Need advice on shooting headshots.

Discussion in 'Photography Beginners' Forum' started by anubis404, Mar 17, 2009.

  1. anubis404

    anubis404 TPF Noob!

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    I have recently been asked to do headshots for a friend who cannot afford a professional but needs headshots for her resume to be accepted into a professional musical. I have no headshot experience, and help would be appreciated.

    First off, what poses should I use? Can anyone provide a webpage that has information on posing?

    Second of all, which lens should I use? I'm debating between my 50mm F1.8 and my 80-200 F2.8. The 80-200 is better optically, but the 50mm is faster and just the right focal lenght.

    As for lighting, I have a DIY reflector. Where should I position it for optimum lighting? Any other advice would be appreciated.
     
  2. AlexColeman

    AlexColeman TPF Noob!

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    I would look at pro examples, then imitate them.
     
  3. anubis404

    anubis404 TPF Noob!

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    Thanks for the advice. Any thoughs on the placement of the reflector?
     
  4. Josh66

    Josh66 Been spending a lot of time on here!

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    headshots 101 - The Purpose of Headshots101.com
    They go into a lot of detail there. They don't really go over gear/lighting at all though - just posing and "the rules".
    This website is designed to help an actor shop for a photographer - know what to look for and all that. Still good information for you to have, they just explain everything from the other side of the camera.

    I would actually go with the longer lens and just set up farther away... (Especially if it's the better lens anyway.)

    The 50 being faster will not matter at all - I don't think you're going to want to shoot this at f/1.8 (I would think maybe f/4 or f/5.6).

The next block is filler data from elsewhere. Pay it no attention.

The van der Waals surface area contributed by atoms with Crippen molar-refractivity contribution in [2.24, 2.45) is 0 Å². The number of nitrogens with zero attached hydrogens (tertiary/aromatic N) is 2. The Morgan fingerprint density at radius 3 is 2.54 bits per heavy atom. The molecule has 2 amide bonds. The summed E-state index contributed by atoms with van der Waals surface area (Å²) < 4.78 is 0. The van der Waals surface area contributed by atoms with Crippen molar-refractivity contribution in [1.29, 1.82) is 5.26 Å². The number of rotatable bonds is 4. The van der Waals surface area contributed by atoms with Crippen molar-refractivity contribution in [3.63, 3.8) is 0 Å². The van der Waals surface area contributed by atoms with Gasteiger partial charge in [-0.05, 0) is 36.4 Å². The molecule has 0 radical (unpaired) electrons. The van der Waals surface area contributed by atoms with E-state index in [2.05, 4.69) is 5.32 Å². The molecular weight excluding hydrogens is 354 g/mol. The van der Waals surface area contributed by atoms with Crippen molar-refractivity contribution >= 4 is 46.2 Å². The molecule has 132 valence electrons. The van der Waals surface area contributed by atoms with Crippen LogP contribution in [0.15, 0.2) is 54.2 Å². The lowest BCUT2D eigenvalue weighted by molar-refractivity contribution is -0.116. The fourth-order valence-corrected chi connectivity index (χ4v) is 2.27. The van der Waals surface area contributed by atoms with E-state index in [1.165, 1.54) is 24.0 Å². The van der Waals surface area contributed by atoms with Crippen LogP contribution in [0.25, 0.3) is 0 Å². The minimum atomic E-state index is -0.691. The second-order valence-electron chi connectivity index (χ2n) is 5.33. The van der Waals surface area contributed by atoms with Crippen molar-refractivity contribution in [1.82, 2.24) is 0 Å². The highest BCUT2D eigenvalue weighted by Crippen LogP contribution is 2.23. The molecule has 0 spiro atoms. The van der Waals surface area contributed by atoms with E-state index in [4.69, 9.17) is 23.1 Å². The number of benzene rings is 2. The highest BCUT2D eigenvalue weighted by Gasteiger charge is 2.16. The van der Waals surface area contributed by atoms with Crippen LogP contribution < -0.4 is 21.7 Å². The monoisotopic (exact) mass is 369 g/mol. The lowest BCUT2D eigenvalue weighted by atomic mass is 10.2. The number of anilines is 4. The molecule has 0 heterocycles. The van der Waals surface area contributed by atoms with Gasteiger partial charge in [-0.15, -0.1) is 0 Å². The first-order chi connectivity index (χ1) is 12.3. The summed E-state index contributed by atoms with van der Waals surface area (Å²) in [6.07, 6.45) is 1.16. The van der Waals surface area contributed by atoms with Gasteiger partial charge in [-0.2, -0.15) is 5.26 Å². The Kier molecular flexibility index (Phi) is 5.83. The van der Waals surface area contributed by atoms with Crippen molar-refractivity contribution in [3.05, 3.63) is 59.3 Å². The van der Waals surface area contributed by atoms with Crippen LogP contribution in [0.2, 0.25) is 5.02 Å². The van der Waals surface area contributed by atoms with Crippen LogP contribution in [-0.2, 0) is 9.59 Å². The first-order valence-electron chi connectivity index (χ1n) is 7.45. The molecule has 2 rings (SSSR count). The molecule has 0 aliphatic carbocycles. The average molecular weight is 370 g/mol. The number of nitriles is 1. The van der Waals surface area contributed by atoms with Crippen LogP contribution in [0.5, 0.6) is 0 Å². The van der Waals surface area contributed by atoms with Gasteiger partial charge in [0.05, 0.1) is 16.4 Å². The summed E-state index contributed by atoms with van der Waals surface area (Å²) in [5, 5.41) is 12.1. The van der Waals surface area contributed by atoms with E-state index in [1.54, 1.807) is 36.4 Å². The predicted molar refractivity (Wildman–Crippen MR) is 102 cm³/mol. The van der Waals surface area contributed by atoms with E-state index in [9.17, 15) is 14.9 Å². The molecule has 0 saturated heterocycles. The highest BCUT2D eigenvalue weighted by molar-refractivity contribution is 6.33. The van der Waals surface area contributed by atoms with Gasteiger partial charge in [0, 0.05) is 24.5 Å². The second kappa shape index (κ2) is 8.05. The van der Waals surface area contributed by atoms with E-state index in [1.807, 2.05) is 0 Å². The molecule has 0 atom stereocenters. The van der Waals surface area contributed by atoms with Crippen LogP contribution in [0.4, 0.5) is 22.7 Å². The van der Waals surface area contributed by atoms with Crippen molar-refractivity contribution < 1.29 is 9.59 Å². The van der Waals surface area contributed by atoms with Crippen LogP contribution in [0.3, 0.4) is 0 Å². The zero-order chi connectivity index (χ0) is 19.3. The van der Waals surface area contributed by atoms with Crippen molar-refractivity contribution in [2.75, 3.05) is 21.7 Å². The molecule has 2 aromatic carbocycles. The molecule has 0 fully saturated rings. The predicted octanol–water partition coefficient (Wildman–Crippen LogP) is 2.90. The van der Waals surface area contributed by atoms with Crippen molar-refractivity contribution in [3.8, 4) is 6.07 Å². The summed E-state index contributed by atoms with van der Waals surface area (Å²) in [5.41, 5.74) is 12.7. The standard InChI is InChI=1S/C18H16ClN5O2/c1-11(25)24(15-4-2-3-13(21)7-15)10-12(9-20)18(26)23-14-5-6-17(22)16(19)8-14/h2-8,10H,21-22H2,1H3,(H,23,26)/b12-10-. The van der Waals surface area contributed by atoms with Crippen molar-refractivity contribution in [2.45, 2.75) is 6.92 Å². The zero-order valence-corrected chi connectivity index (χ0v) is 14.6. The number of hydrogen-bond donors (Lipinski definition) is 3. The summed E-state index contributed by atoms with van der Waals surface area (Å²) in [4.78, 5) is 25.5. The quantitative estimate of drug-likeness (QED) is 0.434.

I'm sure there are a few people on here that do this for a living, hopefully some of them will jump in here and give some better advice.
     
    Last edited: Mar 18, 2009
  5. bdavis

    bdavis TPF Noob!

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    I would use the 80-200, its better optically and the telephoto length is more flattering for portraits. Anything from 85-135mm should be good. As for lighting. Sit them close to a window receiving indirect natural light, then use a reflector on the opposite side to bounce light back onto the shadowed part of their face. This almost always gives a nice natural effect and looks professional.
     
  6. blurryiris

    blurryiris TPF Noob!

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    I AGREE - window light if you can pull it off IS the light of choice. Shooting wedding for years I learned that clients always preferred window light portraits. It's worth your time and effort to scout out a window where you can do your portraits. I went to home depot and snagged some plastic sprinkler pipe and made my own reflector frames. That way I could make really large reflectors for next to nothing. I would make the frame then I would head to the fabric store to find some reflective material. I even made some larger ones and used them as backgrounds. And since you can pick out the fabric you can have some really cool looking backgrounds.

    _______________________________________
    http://www.digitalcameratracker.com
    http://www.ecardsphotography.com
     
    Last edited: Mar 19, 2009
  7. bigtwinky

    bigtwinky No longer a newbie, moving up!

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    Unless you are on a tight schedule, use both lenses :)
     
  8. bdavis

    bdavis TPF Noob!

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    Another thing I heard of using as a background is a shower curtain. They're cheap and can be quite effective if you find a nice solid color or simple pattern.
     
  9. webshow1

    webshow1 TPF Noob!

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  10. MTVision

    MTVision Been spending a lot of time on here!

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    Did you check the date? This thread was started in 2009!
     

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